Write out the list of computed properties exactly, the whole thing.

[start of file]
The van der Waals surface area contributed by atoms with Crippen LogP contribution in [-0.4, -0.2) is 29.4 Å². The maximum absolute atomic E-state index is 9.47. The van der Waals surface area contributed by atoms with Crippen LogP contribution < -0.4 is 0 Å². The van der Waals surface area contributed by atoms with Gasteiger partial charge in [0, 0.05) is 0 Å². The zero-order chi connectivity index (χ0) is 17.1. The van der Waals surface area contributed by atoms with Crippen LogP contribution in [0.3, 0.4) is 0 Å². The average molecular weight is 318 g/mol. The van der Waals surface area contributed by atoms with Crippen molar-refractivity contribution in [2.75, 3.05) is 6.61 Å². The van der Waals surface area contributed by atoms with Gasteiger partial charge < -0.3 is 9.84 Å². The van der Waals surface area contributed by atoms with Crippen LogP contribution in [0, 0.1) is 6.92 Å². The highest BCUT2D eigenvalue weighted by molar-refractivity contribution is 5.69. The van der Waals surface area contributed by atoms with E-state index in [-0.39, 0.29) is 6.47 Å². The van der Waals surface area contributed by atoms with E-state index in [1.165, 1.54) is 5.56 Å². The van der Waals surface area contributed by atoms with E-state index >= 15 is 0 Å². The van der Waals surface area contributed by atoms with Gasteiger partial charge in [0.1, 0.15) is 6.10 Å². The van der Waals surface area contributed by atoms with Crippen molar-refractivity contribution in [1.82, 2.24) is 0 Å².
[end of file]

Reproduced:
The van der Waals surface area contributed by atoms with Crippen LogP contribution in [-0.4, -0.2) is 29.4 Å². The maximum absolute atomic E-state index is 9.47. The van der Waals surface area contributed by atoms with Crippen LogP contribution < -0.4 is 0 Å². The van der Waals surface area contributed by atoms with Gasteiger partial charge in [0, 0.05) is 0 Å². The zero-order chi connectivity index (χ0) is 17.1. The van der Waals surface area contributed by atoms with Crippen LogP contribution in [0.3, 0.4) is 0 Å². The average molecular weight is 318 g/mol. The van der Waals surface area contributed by atoms with Crippen molar-refractivity contribution in [2.75, 3.05) is 6.61 Å². The van der Waals surface area contributed by atoms with Gasteiger partial charge < -0.3 is 9.84 Å². The van der Waals surface area contributed by atoms with Crippen LogP contribution in [0, 0.1) is 6.92 Å². The highest BCUT2D eigenvalue weighted by molar-refractivity contribution is 5.69. The van der Waals surface area contributed by atoms with E-state index in [-0.39, 0.29) is 6.47 Å². The van der Waals surface area contributed by atoms with E-state index in [1.165, 1.54) is 5.56 Å². The van der Waals surface area contributed by atoms with E-state index >= 15 is 0 Å². The van der Waals surface area contributed by atoms with Gasteiger partial charge in [0.1, 0.15) is 6.10 Å². The van der Waals surface area contributed by atoms with Crippen molar-refractivity contribution in [1.82, 2.24) is 0 Å².